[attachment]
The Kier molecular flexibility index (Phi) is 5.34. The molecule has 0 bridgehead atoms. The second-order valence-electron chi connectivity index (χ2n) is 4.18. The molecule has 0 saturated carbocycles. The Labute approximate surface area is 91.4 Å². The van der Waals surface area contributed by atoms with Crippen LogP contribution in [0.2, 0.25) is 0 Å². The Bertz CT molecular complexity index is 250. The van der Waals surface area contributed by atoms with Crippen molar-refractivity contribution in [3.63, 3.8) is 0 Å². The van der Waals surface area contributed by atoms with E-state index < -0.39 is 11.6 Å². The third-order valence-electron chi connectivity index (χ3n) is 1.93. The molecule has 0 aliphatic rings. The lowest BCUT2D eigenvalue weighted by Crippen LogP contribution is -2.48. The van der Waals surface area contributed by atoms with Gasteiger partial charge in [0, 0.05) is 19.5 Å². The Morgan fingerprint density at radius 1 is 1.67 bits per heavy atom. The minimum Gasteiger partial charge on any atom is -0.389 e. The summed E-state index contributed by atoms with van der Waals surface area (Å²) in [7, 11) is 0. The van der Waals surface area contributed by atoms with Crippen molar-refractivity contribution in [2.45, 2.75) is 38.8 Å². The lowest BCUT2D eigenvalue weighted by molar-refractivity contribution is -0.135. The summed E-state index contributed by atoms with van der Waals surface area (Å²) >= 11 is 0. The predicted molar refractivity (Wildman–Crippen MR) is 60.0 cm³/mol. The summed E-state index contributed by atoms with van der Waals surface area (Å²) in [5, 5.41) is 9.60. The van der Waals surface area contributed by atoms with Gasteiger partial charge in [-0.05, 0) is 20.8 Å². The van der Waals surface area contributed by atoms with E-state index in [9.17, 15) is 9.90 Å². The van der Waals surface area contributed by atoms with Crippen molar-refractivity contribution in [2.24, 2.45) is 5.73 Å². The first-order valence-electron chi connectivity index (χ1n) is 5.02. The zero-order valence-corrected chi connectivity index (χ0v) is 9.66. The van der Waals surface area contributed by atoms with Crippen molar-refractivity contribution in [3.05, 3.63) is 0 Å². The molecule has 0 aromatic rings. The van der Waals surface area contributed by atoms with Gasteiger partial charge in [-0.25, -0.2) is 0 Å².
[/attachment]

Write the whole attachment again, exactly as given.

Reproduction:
The Kier molecular flexibility index (Phi) is 5.34. The molecule has 0 bridgehead atoms. The second-order valence-electron chi connectivity index (χ2n) is 4.18. The molecule has 0 saturated carbocycles. The Labute approximate surface area is 91.4 Å². The van der Waals surface area contributed by atoms with Crippen LogP contribution in [0.2, 0.25) is 0 Å². The Bertz CT molecular complexity index is 250. The van der Waals surface area contributed by atoms with Crippen molar-refractivity contribution in [3.63, 3.8) is 0 Å². The van der Waals surface area contributed by atoms with E-state index < -0.39 is 11.6 Å². The third-order valence-electron chi connectivity index (χ3n) is 1.93. The molecule has 0 aliphatic rings. The lowest BCUT2D eigenvalue weighted by Crippen LogP contribution is -2.48. The van der Waals surface area contributed by atoms with Gasteiger partial charge in [0, 0.05) is 19.5 Å². The Morgan fingerprint density at radius 1 is 1.67 bits per heavy atom. The minimum Gasteiger partial charge on any atom is -0.389 e. The summed E-state index contributed by atoms with van der Waals surface area (Å²) in [7, 11) is 0. The van der Waals surface area contributed by atoms with Crippen molar-refractivity contribution in [2.45, 2.75) is 38.8 Å². The lowest BCUT2D eigenvalue weighted by molar-refractivity contribution is -0.135. The summed E-state index contributed by atoms with van der Waals surface area (Å²) >= 11 is 0. The predicted molar refractivity (Wildman–Crippen MR) is 60.0 cm³/mol. The summed E-state index contributed by atoms with van der Waals surface area (Å²) in [5, 5.41) is 9.60. The van der Waals surface area contributed by atoms with Gasteiger partial charge in [-0.05, 0) is 20.8 Å². The van der Waals surface area contributed by atoms with E-state index in [9.17, 15) is 9.90 Å². The van der Waals surface area contributed by atoms with Crippen molar-refractivity contribution in [2.24, 2.45) is 5.73 Å². The first-order valence-electron chi connectivity index (χ1n) is 5.02. The zero-order valence-corrected chi connectivity index (χ0v) is 9.66. The van der Waals surface area contributed by atoms with Crippen molar-refractivity contribution in [3.05, 3.63) is 0 Å². The molecule has 0 aromatic rings. The van der Waals surface area contributed by atoms with Gasteiger partial charge in [-0.25, -0.2) is 0 Å².